The Victor Trek comes in a silicone fitted case and includes a user-replaceable lithium-ion battery, ear buds, USB cable, power adapter, short USB cord for attaching external storage media, lanyard and belt clip. Maps relevant to your location are already on board — all of the United States and Canada for customers in these two countries.
The Trek has both wireless and Bluetooth capacities. Its battery life is reasonably good — lasting about 12 hours in my experience, longer if not using GPS or wireless features.
Features of the Victor Reader Trek
The Victor Trek can play DAISY, ePub, and other book formats. It can play books downloaded from the NLS, Bookshare, Audible, and other MP3 files. Its built-in text-to-speech capabilities allow it to read text and braille files, too.
It can download and play podcasts, stream Internet radio stations, and download all your favorite publications from NFB NEWSLINE.
My previous experience was with the original Victor Reader Stream, which does not have wireless connectivity. Adding wireless to the second-generation Stream was a huge improvement and thus equally welcome in the Victor Trek.
Once you have set up logins to your accounts with NLS BARD, Bookshare, and NFB NEWSLINE, downloading new books, magazines, and newspapers is blissfully simple and efficient.
You can add as many books from any of these sources as you like and they will be added to the download queue. If all of the items in the queue haven't downloaded during a given session, Victor Trek will continue the download process the next time the device is turned on. If you subscribe to a number of podcasts, for example, it is not uncommon to hear a pleasant background chime periodically as you are listening to a book, radio station, or podcast to announce that another download is complete.
You can set bookmarks in your text or audio books. These can be simple place markers inserted into the text. They can also be recorded bookmarks (a comment recorded with your own voice, for example, to remind you what is particularly valuable about a given segment of text), or they can be highlighted bookmarks in which you select a given sentence, phrase, or paragraph to be highlighted.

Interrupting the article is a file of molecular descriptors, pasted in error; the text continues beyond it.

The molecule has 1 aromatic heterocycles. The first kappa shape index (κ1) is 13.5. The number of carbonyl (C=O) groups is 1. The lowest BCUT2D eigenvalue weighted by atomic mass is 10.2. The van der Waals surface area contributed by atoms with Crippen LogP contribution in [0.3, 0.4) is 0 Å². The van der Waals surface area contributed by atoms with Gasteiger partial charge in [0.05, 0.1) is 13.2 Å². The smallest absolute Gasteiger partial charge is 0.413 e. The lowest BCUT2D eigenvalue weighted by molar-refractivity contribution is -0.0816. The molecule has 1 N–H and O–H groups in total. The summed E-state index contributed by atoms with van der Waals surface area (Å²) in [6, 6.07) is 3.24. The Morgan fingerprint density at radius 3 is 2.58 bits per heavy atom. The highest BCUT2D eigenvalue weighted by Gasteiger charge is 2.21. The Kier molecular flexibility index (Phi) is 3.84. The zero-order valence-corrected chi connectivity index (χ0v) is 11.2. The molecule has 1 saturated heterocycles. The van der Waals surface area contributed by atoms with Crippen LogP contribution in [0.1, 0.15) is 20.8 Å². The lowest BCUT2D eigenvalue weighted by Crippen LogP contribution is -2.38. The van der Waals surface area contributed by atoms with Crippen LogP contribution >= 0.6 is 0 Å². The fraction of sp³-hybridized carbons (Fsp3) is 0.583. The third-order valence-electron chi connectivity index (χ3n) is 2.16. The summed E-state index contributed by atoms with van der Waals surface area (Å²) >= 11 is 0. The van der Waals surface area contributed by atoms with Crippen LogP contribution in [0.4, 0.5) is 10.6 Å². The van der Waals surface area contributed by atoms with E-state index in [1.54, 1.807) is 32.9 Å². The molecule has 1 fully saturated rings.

The Trek will keep your place in all of the books and magazines you are currently reading.
You can navigate books to whatever degree the individual markup of a book allows — chapters, parts, sections, etc. — and can do so easily with the 2, 4, 6, and 8 keys, which act as arrow keys on the number keypad. As indicated earlier, the up and down volume arrows also serve to adjust speed and tone.
The user's guide is always available by pressing and holding the number 1 key. The text-to-speech document can be navigated by major sections and subsections, as well as by screen, line, paragraph, or word. As with all text documents, a word can be spelled by focusing on it and selecting the Spell word option with the up and down arrows.
Podcasts Made Easy
HumanWare gets its customers started with a number of popular podcasts — mostly related to blindness, music, and current events — but searching, browsing, and subscribing to podcasts from the limitless reservoir of news and entertainment is again easy and intuitive. Similarly, the ability to stream thousands of Internet radio stations can provide endless entertainment and enlightenment. Here, too, HumanWare provides a playlist to get you started. Labeled "English North America," it includes a sampling of stations throughout the US and Canada featuring jazz, folk, country, or classical music, and news from various perspectives. (Information stations include the BBC World Service, NPR, C-SPAN, and several blindness related stations.)